Monday, 25 October 2010

The Heads - Relaxing With... (Rooster, Reissue)

Usually, you would associate the words, “The Heads” as the collective term for the musicians involved with a certain seminal new wave group from the 1980s. However, the gathering of which I am referring to is the little known 90s stoner-rock outfit from the wonderfully quaint city of Bristol. This group have been plying their trade and offering their unique sound to all and sundry for over 20 years now. However, this review is not to plug a new offering from The Heads but revisiting to where it all began with a reissuing of their début album “Relaxing with….”

Before we delve into what made the album have such a prominent impact back in the mid 90s, you will be delighted to be informed that, as with most reissues that are floating about at the moment, this one comes with a second disc bloated with extras including select tracks from the band’s visits to the legendary Peel sessions which is where they gained much exposure.

You can definitely detect, from the poignant beginning of the opening track and the snarled vocals, that you would have found this band in their youth looking ‘doe-eyed’ at the front row of an Iggy Pop and The Stooges gig. It is a really impressive opening to the album but you can understand why this band did not get to the dizzying heights of their 90s Britpop contemporaries; Blur, Oasis and Suede to name a few. The Heads are clearly a band that is not comfortable fitting into a niche in the market, that niche being heavily indie-influenced back then. On the contrary, you will find this band jamming in the back surrounded by a haze of sweat and smoke, bucking the trend of the times.

The raw and untamed mood transcends seamlessly into track two, “Don’t Know Yet” where the group get their teeth into a grinding rock anthem complete with catchy riffs and a throbbing drumbeat that stimulates the need to nod and tap certain parts of your anatomy to its mantra.

“Chipped” certainly steps up the aggression a level with distortion effects ruling the soundwaves. Like an angst-ridden preacher, the vocals pulse underneath the rhythm of the music to a fantastic effect. The Heads are not afraid to experiment with their sound and although we may only be on the third track, you know instinctively that this group would be a force to be reckoned with.

We get to see a slightly mellower outing with ‘Slow Down’ where the rhythm coarses through the song like it is providing a soundtrack for a striptease scene at some shady club in Las Vegas. The band is certainly adept at evoking stark imagery where you can really picture what the track is trying to convey.

As soon as the bass notes of ‘U33’ ring out, you know that you are going to be treated to another grinding slice of rock and you do not leave disappointed. The beat is certainly catchy and once again, The Heads utilise their impressive arsenal of musical and vocal sound effects.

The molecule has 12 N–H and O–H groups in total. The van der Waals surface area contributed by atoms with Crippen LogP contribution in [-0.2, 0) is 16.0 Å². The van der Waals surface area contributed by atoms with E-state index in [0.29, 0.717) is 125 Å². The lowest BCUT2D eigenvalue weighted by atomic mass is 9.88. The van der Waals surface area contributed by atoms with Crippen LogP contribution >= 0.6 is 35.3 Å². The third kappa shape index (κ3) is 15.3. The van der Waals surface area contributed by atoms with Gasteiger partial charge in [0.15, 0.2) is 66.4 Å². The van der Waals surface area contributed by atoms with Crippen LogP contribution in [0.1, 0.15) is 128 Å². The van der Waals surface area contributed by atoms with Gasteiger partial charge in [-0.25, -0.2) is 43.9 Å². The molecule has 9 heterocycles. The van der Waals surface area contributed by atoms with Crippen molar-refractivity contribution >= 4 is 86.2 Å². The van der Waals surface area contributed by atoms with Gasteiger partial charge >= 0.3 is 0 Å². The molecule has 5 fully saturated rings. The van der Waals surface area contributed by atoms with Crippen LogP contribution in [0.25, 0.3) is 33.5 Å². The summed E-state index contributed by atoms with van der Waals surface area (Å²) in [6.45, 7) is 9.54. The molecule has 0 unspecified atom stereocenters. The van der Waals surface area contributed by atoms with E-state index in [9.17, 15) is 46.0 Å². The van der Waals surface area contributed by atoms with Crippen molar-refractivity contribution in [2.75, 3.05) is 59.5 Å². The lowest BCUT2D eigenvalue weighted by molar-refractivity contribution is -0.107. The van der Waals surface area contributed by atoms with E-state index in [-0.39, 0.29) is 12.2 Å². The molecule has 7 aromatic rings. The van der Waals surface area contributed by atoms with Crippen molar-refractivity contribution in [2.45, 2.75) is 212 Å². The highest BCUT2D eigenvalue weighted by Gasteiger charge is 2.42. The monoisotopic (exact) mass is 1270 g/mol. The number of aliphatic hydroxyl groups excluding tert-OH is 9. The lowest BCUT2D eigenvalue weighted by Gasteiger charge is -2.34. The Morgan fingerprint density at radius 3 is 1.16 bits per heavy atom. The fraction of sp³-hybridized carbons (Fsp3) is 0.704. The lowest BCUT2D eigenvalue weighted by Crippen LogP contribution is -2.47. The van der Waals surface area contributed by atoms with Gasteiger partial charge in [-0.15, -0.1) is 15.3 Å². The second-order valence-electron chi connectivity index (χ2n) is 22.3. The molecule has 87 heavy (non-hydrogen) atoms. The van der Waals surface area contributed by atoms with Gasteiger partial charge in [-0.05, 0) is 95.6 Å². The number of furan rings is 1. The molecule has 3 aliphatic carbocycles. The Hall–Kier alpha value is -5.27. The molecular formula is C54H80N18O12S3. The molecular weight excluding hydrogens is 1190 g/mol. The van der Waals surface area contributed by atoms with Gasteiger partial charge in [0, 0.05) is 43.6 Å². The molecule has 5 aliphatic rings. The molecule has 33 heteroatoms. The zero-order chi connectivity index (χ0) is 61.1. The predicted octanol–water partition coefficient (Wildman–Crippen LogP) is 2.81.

“Television” is a short and sweet outing and is made for the live stage. It cannot be denied that there are underlying grungy tones running through this track tinged with black comedy, it is certainly one of my favourites.

The following two tracks “Woke Up” and “Widowmaker” help to showcase the talent of the Heads further. The former brings together a snide song fraught with punk and metal sentiment before the latter relies on the bass once again to drive the music into overdrive with another headbanger which leaves you with nothing short of being impressed with The Heads’ diversity.

The penultimate song “Taken Too Much” carries on from where “Television” left off but I can only describe it as a meeting of the minds between The Doors and Nirvana as you are delivered a creative mish-mash of classic rock and grunge sound.

Now, what to say about the ending track “Coogan’s Bluff”? Well, the word ‘epic’ does not cover its magnitude. This jam clocks in at 45 minutes long as The Heads certainly leave you something to remember them by. I must admit that it is a pretty ballsy move for the band to do this as many of the music community could have seen this as a self-indulgent direction. However, it really conveys to you what the band is all about; being experimental, progressive, providing a raw live experience and giving the opportunity to get lost in the music.

Any of you followers of Britrock worth your salt should check out this reissue and familiarise yourself with an act that may have passed you by all those years ago. The guys are still playing to avid fans across Europe so it is not too late for you to experience it.

Words : Barclay Quarton

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